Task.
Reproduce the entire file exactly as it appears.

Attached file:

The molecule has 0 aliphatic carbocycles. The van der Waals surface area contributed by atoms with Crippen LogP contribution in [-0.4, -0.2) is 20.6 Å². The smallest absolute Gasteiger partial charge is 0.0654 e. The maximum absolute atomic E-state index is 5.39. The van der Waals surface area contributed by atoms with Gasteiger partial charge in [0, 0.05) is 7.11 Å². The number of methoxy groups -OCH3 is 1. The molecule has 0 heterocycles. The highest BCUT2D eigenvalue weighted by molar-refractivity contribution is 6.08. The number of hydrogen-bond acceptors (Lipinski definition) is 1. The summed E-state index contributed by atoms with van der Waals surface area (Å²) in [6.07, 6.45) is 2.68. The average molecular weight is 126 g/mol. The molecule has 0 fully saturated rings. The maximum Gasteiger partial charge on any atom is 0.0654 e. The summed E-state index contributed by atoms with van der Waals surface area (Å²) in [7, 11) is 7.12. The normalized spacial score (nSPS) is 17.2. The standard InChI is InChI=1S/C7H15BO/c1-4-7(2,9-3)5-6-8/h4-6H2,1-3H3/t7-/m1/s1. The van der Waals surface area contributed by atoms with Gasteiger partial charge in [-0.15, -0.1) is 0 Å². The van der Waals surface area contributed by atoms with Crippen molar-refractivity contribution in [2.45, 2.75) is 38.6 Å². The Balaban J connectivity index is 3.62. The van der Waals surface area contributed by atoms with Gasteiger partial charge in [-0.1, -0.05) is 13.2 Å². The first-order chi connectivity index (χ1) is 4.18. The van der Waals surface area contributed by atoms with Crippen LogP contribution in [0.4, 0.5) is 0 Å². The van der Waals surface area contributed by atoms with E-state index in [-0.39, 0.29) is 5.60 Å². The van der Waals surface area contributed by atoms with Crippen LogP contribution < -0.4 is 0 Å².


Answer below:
The molecule has 0 aliphatic carbocycles. The van der Waals surface area contributed by atoms with Crippen LogP contribution in [-0.4, -0.2) is 20.6 Å². The smallest absolute Gasteiger partial charge is 0.0654 e. The maximum absolute atomic E-state index is 5.39. The van der Waals surface area contributed by atoms with Gasteiger partial charge in [0, 0.05) is 7.11 Å². The number of methoxy groups -OCH3 is 1. The molecule has 0 heterocycles. The highest BCUT2D eigenvalue weighted by molar-refractivity contribution is 6.08. The number of hydrogen-bond acceptors (Lipinski definition) is 1. The summed E-state index contributed by atoms with van der Waals surface area (Å²) in [6.07, 6.45) is 2.68. The average molecular weight is 126 g/mol. The molecule has 0 fully saturated rings. The maximum Gasteiger partial charge on any atom is 0.0654 e. The summed E-state index contributed by atoms with van der Waals surface area (Å²) in [7, 11) is 7.12. The normalized spacial score (nSPS) is 17.2. The standard InChI is InChI=1S/C7H15BO/c1-4-7(2,9-3)5-6-8/h4-6H2,1-3H3/t7-/m1/s1. The van der Waals surface area contributed by atoms with Gasteiger partial charge in [-0.15, -0.1) is 0 Å². The van der Waals surface area contributed by atoms with Crippen molar-refractivity contribution in [2.45, 2.75) is 38.6 Å². The Balaban J connectivity index is 3.62. The van der Waals surface area contributed by atoms with Gasteiger partial charge in [-0.1, -0.05) is 13.2 Å². The first-order chi connectivity index (χ1) is 4.18. The van der Waals surface area contributed by atoms with Crippen LogP contribution in [0.4, 0.5) is 0 Å². The van der Waals surface area contributed by atoms with E-state index in [-0.39, 0.29) is 5.60 Å². The van der Waals surface area contributed by atoms with Crippen LogP contribution < -0.4 is 0 Å².